Sophomore Mitchell Moutard swears in with 1st Lt. Billy Van­Vianen. Katie Scheu | Col­legian

Hillsdale has more stu­dents training to be Marine officers than any other college or uni­versity in Michigan, according to the Marine’s Ann Arbor Officer Selection Station.

The college has 10 can­di­dates involved in Platoon Lead­ership Class while Michigan State Uni­versity, the school with the next-highest number of can­di­dates, has seven. The Uni­versity of Michigan has three.

When looking at the per­centage of under­grad­uates involved in PLC at each school, Hillsdale far exceeds other insti­tu­tions. If UM and MSU had the same per­centage of stu­dents involved as Hillsdale, they would produce 202 and 279 PLC can­di­dates respec­tively.

Marine Gunnery Sgt. Dominic Freda believes such a large number of Hillsdale stu­dents are involved with PLC because so many of its stu­dents have a desire to serve and give back to their country.

“Those with a Hillsdale degree, they have options, but serving is one of those big ones,” Freda said.

And according to Freda, Hillsdale doesn’t just produce a large quantity of can­di­dates, but also a high quality of can­didate.

“One thing that we know that’s coming out of Hillsdale is that they believe in the Con­sti­tution and that they’re morally, men­tally, and phys­i­cally capable,” Freda said.

PLC is an officer training program for freshman, sophomore, and junior college stu­dents inter­ested in becoming officers in the Marines. Can­di­dates who suc­cess­fully com­plete the program have the oppor­tunity to accept a com­mission as a second lieu­tenant in the Marine Corps. During the summers before their senior year, can­di­dates must com­plete six- or 10-week officer can­didate schools.

Before enrolling in Hillsdale, sophomore Josh Bailey took a gap year when he wasn’t accepted into the Naval Academy. In his first semester at the college, Bailey signed on with PLC.

“The mil­itary has been on my mind for a long time,” he said. “I was actually thinking about enlisting during high school and going into the reserves during college, but my parents didn’t want me to do that.”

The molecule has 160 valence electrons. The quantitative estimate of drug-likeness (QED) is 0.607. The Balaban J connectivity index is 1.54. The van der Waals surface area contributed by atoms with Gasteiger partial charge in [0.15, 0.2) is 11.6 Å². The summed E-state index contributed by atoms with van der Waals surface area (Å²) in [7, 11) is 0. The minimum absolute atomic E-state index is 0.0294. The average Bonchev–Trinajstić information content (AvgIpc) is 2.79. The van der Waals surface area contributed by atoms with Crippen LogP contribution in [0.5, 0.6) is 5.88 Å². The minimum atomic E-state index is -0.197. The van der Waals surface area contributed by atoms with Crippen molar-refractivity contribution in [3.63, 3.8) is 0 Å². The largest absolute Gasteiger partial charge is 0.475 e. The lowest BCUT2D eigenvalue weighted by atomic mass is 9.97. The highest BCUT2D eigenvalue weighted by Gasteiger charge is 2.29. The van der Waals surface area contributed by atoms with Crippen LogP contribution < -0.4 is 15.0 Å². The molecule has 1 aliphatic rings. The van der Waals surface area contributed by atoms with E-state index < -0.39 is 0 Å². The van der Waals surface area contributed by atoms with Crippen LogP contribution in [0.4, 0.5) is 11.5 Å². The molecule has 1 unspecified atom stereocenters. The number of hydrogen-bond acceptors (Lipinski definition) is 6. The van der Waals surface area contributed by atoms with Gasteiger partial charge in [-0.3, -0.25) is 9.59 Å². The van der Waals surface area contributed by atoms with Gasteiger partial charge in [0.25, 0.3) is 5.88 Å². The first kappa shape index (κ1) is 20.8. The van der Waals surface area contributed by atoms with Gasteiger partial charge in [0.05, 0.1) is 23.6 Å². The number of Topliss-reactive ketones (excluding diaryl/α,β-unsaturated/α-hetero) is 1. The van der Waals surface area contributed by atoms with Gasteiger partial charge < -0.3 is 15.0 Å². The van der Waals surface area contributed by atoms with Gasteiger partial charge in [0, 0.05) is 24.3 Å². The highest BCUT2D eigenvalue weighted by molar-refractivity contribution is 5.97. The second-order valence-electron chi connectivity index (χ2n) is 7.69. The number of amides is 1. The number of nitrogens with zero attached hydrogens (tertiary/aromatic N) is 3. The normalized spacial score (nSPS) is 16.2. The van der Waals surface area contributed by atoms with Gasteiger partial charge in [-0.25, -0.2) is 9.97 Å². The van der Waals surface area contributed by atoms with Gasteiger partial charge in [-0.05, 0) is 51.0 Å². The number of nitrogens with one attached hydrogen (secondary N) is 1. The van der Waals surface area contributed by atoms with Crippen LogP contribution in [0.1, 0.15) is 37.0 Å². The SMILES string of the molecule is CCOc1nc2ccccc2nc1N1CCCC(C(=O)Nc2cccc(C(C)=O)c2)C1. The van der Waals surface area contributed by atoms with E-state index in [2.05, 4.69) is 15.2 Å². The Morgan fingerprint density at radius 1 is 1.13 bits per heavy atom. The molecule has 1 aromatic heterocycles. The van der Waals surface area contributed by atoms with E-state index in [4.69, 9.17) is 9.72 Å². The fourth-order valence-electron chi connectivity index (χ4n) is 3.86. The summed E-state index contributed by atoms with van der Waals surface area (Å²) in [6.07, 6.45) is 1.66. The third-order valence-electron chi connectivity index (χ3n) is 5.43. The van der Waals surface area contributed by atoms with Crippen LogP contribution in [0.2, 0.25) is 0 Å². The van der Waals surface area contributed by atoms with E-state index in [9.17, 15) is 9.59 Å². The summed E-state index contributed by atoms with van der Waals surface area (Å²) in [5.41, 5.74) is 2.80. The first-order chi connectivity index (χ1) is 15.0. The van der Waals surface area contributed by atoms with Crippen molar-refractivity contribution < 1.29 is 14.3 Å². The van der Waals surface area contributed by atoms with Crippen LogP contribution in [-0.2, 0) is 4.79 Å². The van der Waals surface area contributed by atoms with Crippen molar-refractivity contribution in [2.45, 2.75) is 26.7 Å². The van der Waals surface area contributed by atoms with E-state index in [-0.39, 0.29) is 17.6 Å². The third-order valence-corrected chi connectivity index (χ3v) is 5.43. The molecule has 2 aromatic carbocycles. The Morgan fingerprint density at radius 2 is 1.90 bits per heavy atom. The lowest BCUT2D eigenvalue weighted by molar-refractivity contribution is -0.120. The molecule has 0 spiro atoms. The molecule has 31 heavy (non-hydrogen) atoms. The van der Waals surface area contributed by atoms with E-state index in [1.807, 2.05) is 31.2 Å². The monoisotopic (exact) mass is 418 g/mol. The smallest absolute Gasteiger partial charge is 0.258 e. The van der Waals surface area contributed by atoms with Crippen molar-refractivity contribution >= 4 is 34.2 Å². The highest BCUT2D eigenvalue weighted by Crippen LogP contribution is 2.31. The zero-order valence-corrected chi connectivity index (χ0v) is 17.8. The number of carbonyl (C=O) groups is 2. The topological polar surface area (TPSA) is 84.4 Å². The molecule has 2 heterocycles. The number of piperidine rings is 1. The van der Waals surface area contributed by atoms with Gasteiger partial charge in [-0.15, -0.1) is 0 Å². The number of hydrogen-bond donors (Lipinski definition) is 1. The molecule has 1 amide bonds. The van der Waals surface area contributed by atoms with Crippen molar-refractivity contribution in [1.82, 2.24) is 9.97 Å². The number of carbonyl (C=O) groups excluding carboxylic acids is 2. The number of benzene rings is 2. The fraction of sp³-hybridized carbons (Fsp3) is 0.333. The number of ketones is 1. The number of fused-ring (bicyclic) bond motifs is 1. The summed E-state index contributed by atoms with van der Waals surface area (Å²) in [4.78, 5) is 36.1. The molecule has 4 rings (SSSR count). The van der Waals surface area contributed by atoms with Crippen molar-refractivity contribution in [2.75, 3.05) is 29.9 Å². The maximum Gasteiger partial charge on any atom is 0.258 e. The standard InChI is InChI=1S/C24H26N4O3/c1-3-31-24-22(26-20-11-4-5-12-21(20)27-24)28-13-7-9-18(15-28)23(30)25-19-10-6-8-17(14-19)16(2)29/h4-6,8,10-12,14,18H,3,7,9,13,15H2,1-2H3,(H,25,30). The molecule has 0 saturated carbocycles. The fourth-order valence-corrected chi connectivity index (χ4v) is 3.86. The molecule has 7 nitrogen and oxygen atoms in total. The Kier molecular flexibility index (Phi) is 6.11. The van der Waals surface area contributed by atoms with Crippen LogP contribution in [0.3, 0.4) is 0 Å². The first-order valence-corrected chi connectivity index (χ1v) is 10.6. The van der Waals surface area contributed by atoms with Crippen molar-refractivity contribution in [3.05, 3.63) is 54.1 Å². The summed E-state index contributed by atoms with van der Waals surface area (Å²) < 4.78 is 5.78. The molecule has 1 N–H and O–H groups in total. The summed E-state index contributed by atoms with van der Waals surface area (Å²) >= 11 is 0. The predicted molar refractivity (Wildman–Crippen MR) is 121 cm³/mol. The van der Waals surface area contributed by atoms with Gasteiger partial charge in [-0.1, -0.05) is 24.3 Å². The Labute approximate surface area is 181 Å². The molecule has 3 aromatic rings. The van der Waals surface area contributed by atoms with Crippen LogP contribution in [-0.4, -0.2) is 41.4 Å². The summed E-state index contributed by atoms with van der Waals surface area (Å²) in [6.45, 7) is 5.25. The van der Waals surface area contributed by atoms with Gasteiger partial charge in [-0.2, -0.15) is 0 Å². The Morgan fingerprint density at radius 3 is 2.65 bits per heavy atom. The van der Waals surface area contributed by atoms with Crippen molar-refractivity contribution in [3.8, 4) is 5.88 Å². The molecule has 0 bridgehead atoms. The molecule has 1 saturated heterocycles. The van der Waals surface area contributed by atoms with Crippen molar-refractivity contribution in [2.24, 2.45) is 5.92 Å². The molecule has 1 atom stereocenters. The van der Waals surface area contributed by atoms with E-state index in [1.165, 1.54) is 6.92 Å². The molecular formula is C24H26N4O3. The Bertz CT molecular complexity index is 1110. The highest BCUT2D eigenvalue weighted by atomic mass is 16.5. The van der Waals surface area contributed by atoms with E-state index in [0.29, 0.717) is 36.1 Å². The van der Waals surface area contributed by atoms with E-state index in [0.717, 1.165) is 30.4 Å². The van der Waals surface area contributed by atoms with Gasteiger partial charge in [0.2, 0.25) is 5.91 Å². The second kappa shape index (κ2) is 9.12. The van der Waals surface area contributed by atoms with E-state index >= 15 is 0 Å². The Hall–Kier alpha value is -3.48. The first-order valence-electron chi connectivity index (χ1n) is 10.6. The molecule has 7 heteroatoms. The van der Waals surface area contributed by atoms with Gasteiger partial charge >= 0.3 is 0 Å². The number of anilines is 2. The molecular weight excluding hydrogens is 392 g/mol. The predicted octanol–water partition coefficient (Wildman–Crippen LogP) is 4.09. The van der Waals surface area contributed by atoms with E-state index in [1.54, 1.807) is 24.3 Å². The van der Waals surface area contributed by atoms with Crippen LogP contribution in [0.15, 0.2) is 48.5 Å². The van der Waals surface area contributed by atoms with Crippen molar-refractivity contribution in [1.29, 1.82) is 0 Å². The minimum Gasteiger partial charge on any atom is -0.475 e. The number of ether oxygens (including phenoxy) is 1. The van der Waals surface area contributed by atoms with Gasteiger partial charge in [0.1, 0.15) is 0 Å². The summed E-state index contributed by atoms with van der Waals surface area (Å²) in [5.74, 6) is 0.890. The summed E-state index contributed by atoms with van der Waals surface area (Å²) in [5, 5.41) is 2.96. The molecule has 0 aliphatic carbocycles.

One of the reasons Hillsdale has so many stu­dents who become PLC can­di­dates is because of the type of student it attracts — the type of people Bailey describes as patriots. A lot of stu­dents con­sidered mil­itary acad­emies before coming to Hillsdale, he said.  

Another reason Bailey believes Hillsdale has so many PLC can­di­dates is that stu­dents here hold a common value with the Marines: “to defend the Con­sti­tution against enemies foreign and domestic.”

Sophomore Aubrey Brown said she knew she wanted to be in the mil­itary since she was young and enjoys the dif­ferent type of expe­rience she has in PLC than she wouldn’t oth­erwise get as a part of her cheer team or with her Chi Omega sorority sisters.

“In my PLC program I’m hanging out with a lot of boys doing a lot of pushups, where in sorority life I’m wearing high heels and hanging out with girls,” Brown said. “But they’re more similar than they are dif­ferent, the sis­terhood and the broth­erhood.”

Brown said she sees dis­ci­pline as a value shared by both Hillsdale and the Marines.

Brown also said when Hillsdale’s PLC can­di­dates go to monthly “pool” events with other Michigan college stu­dents involved in PLC, the Hillsdale can­di­dates stand out.

“We carry our­selves a way other stu­dents don’t,” Brown said. “There’s an air of con­fi­dence that I think a lot of other stu­dents don’t have.”

Freda agreed with Brown.

“Gen­erally when they’re in a group, the Hillsdale guy is the one that wants to step up and lead the group,” he said.

And while Hillsdale stu­dents often lead at pool events and Brown said Hillsdale’s PLC can­di­dates are a close-knit group, she also said they’re willing to help can­di­dates from other schools.

“Hillsdale stu­dents go out of their ways to help the other poolees,” she said.